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Miami Beach, college students, spring break and how not to wrap up a pandemic | COMMENTARY

Young people gather without masks for social distancing prior to the 8 p.m. curfew in Miami Beach, Florida on Sunday, March 21, 2021. (Joe Raedle/Getty Images).
Young people gather without masks for social distancing prior to the 8 p.m. curfew in Miami Beach, Florida on Sunday, March 21, 2021. (Joe Raedle/Getty Images). (Joe Raedle/Getty Images)

Thousands of Maryland college students returned to class on Monday after a brief mid-semester respite. Some schools skipped spring break entirely, while others have breaks scheduled for later in the season. Goucher College doesn’t begin its brief spring “pause” until this weekend, and Johns Hopkins University has scattered individual days off through April. Whatever the schedule, it’s probably safe to assume that some of the more adventurous of the undergraduate set either has made, or is planning to make, the trek to Florida or a similar clime. We have no problem with that, we all need a getaway now and again.

We do have a problem, however, with young adults treating their deserved vacations like a rock concert gone bad and failing to maintain social distance or wear masks, like occurred in Miami Beach over the weekend, leading to an emergency curfew and police intervention to try to disperse the massive crowds. Now, those in attendance are likely getting tested (if they are back on campus) or not (if they just moved back in with Mom and Dad). In either case, they may well have dragged home an unwelcome souvenir, a little COVID-19, to finish out the spring term.

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This was all so predictable, beginning with the choice by Florida Gov. Ron DeSantis to not only lift restrictions, but prevent local governments from imposing mask mandates. If anyone was chomping at the bit for the pandemic to be over (beyond Florida businesses that profit off spring break), it’s 18-to-22-year-olds, who already feel invulnerable and are looking for a good time. Expecting them to dutifully pick up a mask from a roving public beach mask ambassador and to keep far away from fellow vacationers without requiring it, is like expecting cats to voluntarily agree not to jump up on the counter or knock over standing objects. Sure, you can train them, but you are fighting a powerful instinct. Better to limit opportunities to make bad choices.

The problem here is not just spring break. And it’s not just Governor DeSantis (although how anyone can claim Florida has outperformed other states during the pandemic when it’s already surpassed 2 million cases, has a 6% weekly positivity rate and now leads the nation’s surge in variant cases with rising numbers in both the British and Brazilian strains, is mind-boggling). No, the underlying issue continues to be the public’s COVID-19 fatigue and the desire to let our collective guard down as the nation makes progress in vaccinations. Florida spring break is just the most visible sign of this concerning trend.

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As Dr. Anthony Fauci and other public health experts have stated repeatedly: This is not let the moment to lift vital safety measures. The U.S. recently hit the 100 million mark in total vaccinations administered. That’s great. It’s ahead of the 100 vaccinations in 100 days schedule President Joe Biden set. As of this past weekend, an estimated 41 million Americans are now regarded as fully vaccinated, which is a lot, but in a nation of 328 million, it’s not close to herd immunity, generally acknowledged to be between 70% and 90%. That achievement is probably months away, particularly if certain individuals resist getting their shots (and polls suggest as many as 31% have expressed qualms).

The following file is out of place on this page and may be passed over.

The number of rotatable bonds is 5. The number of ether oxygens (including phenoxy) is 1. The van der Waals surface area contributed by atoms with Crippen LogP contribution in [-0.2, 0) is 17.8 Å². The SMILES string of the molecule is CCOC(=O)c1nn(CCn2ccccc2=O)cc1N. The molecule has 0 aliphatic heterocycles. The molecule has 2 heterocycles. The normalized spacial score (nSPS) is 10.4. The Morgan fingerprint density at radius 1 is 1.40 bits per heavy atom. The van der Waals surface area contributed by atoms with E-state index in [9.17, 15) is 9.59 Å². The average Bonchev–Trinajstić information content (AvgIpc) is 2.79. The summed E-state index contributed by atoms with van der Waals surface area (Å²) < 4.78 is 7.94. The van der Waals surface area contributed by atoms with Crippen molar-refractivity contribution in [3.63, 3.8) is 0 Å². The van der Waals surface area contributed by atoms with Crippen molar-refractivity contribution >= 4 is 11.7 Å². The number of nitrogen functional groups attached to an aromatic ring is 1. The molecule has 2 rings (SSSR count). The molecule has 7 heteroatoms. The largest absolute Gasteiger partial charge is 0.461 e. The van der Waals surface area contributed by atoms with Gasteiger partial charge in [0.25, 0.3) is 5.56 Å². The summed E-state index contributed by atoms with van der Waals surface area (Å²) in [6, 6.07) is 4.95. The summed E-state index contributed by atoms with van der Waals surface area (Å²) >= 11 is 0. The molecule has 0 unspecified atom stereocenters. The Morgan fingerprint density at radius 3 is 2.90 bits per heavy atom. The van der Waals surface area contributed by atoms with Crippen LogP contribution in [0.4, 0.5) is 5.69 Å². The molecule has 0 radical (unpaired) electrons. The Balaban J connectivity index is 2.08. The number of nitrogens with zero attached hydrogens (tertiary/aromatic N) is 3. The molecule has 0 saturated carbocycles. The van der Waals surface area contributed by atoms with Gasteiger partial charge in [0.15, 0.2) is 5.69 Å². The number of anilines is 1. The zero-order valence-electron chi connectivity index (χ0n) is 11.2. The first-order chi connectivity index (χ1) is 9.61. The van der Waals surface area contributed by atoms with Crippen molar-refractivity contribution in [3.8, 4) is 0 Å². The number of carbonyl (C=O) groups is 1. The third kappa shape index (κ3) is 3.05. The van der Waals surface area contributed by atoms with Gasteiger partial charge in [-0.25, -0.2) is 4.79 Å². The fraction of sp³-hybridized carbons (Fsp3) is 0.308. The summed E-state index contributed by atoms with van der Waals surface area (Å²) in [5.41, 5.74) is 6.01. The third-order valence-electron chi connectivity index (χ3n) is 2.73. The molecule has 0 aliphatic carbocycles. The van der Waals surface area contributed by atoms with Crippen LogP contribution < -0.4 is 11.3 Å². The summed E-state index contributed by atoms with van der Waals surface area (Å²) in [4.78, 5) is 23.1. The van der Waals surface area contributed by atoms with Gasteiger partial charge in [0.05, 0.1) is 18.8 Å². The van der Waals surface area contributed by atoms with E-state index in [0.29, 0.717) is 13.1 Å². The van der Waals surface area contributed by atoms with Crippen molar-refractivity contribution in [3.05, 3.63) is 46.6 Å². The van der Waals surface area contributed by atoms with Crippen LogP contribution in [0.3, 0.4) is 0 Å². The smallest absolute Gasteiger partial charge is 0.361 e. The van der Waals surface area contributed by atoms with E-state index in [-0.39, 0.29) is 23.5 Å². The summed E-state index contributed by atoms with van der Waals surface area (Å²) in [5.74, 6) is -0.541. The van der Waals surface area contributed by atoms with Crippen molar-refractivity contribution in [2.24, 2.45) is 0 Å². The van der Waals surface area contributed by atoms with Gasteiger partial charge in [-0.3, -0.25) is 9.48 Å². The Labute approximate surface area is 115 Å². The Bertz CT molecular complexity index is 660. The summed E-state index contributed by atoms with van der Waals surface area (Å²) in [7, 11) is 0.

It is all very well to relax certain restrictions where appropriate. As teachers are vaccinated and schools move ahead with responsible reopening plans, in-person instruction is sensible, particularly given its own public health benefits. But lifting mask restrictions isn’t — despite the claim that individuals can make responsible choices. It sends a spring break-like message that the pandemic is no longer a serious threat when it is. Just ask the colleagues, friends and families of the 26 Maryland residents who died from the coronavirus on Saturday alone. Or perhaps those of the 8,000 Marylanders who lost their own battles with COVID-19 during the past year. It’s not over until it’s over.

That’s not a fun message. That’s not a good time to think about. It’s not a party on the beach and it’s definitely not the return to normal that all of us crave. But this is a serious business. The B.1.1.7 variant first spotted in the United Kingdom is believed to be both more deadly and more contagious than the original strain of COVID-19. The good news, as Dr. Fauci revealed on Friday, is that vaccination appears to effictive against it. The bad news is that we haven’t all gotten our vaccinations yet. Sorry, but the moment to celebrate the end of the pandemic has not yet arrived.

The Baltimore Sun editorial board — made up of Opinion Editor Tricia Bishop, Deputy Editor Andrea K. McDaniels and writer Peter Jensen — offers opinions and analysis on news and issues relevant to readers. It is separate from the newsroom.

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